At Stanford, he plans to study optoelectronic materials and develop low-cost quantum dot films that, if successful, could replace traditional solar-powered devices for a fraction of the cost. Since Stanford's Materials Science & Engineering (MS&E) Department was instrumental in designing the current generation of solar power technology, Hanifi considers himself well-placed to be on the cutting edge of future innovations.
Hanifi, who grew up in Maine, is the child of Afghan refugees who fled Russia's invasion of Afghanistan.
As an undergraduate at the University of California, Berkeley, Hanifi worked on projects involving nanocrystal composites and the fluorescent labeling of zebrafish embryo cells. He said his most profound achievements came while teaching basic chemistry.
David wowed middle school students through local science demonstrations, and he and a partner devised a student-run course called Chemistry of Cooking, through which students not only learned chemistry, but also ate their experiments.
Jessica Hwang is a doctoral candidate in the Statistics Department at Stanford. She is a member of the university's Statistics for Social Good working group. She aims to partner with advocacy groups and explore how statistics can be used to identify and address social problems.
She will use the Soros Fellowship award to work toward a doctorate in statistics.
Born in Washington, D.C., Hwang grew up tagging along to the laboratories of her Taiwanese immigrant parents, both scientists. While her parents tended to whirring centrifuges, she would tackle the advanced math problems her mother gave her. On Sundays she attended Chinese language school, an experience that gave her a lifelong love of languages and poetry. Ultimately, though, it was statistics that captured her heart.
As an undergraduate at Harvard University, Hwang achieved top honors in PhD-level classes and worked as a teaching fellow for an introductory probability class. Rather than attracting the typical five to 10 students, her section drew more than 100 , and a larger room had to be found.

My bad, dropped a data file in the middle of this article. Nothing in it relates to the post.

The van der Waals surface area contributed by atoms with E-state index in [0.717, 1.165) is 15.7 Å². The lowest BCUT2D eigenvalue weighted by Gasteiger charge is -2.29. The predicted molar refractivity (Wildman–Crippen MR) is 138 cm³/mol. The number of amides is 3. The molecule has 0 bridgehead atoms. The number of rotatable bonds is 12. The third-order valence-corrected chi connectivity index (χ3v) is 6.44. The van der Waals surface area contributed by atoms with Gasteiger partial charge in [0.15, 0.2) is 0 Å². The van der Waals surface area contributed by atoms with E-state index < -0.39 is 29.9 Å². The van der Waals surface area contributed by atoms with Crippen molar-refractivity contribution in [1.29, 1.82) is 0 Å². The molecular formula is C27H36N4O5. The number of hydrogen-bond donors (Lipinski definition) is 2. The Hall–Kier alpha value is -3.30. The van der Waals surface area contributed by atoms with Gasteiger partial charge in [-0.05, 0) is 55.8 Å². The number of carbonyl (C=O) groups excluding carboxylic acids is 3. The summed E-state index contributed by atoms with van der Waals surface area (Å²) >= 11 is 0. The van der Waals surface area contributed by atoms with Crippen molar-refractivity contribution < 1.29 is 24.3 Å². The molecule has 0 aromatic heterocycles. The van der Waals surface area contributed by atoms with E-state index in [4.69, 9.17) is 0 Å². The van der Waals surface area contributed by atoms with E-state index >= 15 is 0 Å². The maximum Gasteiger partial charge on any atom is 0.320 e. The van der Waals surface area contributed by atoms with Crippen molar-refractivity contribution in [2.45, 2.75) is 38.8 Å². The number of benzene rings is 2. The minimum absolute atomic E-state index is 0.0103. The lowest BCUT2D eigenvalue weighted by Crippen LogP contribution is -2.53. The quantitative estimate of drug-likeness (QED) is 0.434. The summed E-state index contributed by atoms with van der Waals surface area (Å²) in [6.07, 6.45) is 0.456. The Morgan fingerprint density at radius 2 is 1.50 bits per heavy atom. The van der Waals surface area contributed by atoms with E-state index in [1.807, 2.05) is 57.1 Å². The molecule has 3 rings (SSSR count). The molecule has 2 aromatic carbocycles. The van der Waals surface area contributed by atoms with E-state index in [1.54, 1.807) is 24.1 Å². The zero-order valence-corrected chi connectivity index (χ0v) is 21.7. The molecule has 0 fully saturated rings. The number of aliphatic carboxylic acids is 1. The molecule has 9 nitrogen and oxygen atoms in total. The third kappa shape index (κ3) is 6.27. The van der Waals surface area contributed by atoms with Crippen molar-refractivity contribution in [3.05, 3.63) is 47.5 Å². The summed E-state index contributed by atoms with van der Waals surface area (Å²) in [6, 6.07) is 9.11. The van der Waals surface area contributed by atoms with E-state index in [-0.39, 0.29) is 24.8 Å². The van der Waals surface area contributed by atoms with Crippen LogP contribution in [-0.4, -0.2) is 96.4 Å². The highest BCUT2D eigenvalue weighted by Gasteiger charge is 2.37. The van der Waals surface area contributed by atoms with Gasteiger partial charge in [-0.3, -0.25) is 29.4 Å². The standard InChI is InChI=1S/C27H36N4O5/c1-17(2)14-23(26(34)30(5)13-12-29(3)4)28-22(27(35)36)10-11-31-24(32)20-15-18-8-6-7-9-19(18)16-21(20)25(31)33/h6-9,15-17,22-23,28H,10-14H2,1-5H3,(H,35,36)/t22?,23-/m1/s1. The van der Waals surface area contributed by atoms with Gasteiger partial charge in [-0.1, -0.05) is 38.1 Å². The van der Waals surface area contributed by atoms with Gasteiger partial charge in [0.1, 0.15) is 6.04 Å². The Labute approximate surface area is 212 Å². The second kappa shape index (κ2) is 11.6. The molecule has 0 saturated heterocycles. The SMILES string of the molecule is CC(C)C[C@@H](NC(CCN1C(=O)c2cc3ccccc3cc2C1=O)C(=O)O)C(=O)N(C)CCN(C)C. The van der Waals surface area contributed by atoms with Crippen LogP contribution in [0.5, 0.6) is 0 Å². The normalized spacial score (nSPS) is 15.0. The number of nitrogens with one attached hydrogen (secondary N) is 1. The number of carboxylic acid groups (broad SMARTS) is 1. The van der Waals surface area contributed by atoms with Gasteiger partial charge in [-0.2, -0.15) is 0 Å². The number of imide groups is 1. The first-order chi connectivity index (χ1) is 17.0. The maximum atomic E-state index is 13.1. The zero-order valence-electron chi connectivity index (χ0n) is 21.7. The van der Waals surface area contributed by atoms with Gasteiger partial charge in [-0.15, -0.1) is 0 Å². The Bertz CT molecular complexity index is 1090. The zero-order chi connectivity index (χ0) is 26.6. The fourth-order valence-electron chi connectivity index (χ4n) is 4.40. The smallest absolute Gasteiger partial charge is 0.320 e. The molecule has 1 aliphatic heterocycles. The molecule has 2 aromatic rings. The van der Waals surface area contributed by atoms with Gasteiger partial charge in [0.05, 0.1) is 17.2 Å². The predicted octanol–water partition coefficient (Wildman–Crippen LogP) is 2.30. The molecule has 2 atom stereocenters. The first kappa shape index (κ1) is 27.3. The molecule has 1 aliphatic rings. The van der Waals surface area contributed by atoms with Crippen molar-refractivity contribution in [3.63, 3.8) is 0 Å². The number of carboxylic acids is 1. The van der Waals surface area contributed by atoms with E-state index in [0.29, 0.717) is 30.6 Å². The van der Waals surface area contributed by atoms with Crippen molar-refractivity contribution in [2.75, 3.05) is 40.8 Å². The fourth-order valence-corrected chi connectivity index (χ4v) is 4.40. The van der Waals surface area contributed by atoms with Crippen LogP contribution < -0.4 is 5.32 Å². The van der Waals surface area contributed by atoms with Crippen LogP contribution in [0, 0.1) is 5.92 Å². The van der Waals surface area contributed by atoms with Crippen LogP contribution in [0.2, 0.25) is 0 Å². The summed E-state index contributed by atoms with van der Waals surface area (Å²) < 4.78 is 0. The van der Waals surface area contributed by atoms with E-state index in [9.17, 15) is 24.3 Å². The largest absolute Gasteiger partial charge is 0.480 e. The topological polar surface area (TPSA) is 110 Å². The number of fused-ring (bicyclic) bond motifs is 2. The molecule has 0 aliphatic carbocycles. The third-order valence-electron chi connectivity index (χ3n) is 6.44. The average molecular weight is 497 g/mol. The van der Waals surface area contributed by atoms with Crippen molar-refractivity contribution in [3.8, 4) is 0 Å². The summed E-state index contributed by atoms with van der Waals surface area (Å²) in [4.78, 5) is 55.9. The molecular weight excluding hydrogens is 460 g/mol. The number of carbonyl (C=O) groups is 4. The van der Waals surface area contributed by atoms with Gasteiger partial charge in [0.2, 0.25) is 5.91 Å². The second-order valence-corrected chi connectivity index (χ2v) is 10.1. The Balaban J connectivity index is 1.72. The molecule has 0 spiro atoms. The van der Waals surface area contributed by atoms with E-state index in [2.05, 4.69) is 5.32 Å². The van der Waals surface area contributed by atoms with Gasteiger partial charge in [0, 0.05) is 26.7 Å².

She was subsequently invited to co-author a statistics textbook with her professor. Her work on the textbook won her the Thomas T. Hoopes Prize for best senior thesis. She accomplished all this while managing a 50-person student orchestra and tutoring immigrant students.
Ramya Parameswaran, a 2010 alumna, is an MD/PhD candidate at the University of Chicago, where she is studying nanoscale biomaterials that can interface with immune cells. She also volunteers at the Maria Shelter for women and children on Chicago's South Side.
She will use the Soros Fellowship award to work toward an MD degree and a doctorate in biophysical sciences.
She earned a bachelor's degree in chemical engineering at Stanford, where she was awarded a Firestone Medal for Excellence in Undergraduate Research for her study of cancer in genetically engineered mice.
Parameswaran, who grew up in the Bay Area, was a gifted violinist and performer of Bharathanataym (South Indian classical dance). Ultimately, though, she was won over by the excitement and rigor of science.
As a high school student, she got her first exposure to scientific innovation during a summer internship at NASA.
The daughter of Indian immigrants, Parameswaran often found herself caught between two passions. Her parents and grandparents strongly encouraged her to excel in her academic pursuits. She also saw that women in communities all over the world, including South Asia, were often undervalued and mistreated. Seeing this gave her a strong interest in women's health and influenced her decision to pursue a dual career as a research scientist and practicing physician.
Jonathan Tsai is a student in the MD/PhD program at the Stanford School of Medicine.
He is working under Irving Weissman, a professor of pathology and of developmental biology, and the Virginia & D.K. Ludwig Professor for Clinical Investigation in Cancer Research, to develop new tools to study blood and solid organ development and regeneration.
During Tsai's first year at Stanford Medical School, he worked with a 12-year-old living with leukemia, whose optimism and humor inspired him to focus on pediatric oncology.
He will use the Soros Fellowship award to work toward an MD degree and a doctorate in developmental biology.
Tsai, the son of Chinese immigrants, grew up in Silicon Valley and moved to Brussels with his family as a teenager.
He graduated with honors from the California Institute of Technology (Caltech). Working in the lab of David Baltimore, a biology professor and former Caltech president, Tsai developed and patented a technology to isolate T-cell receptor genes from single tumor infiltrating cells, creating new proteins able to kill melanomas.
After graduating from Caltech, Tsai was awarded a Fulbright Fellowship to study human and cancer growth factors at Israel's Weizmann Institute of Science, work that resulted in publications in leading scientific journals.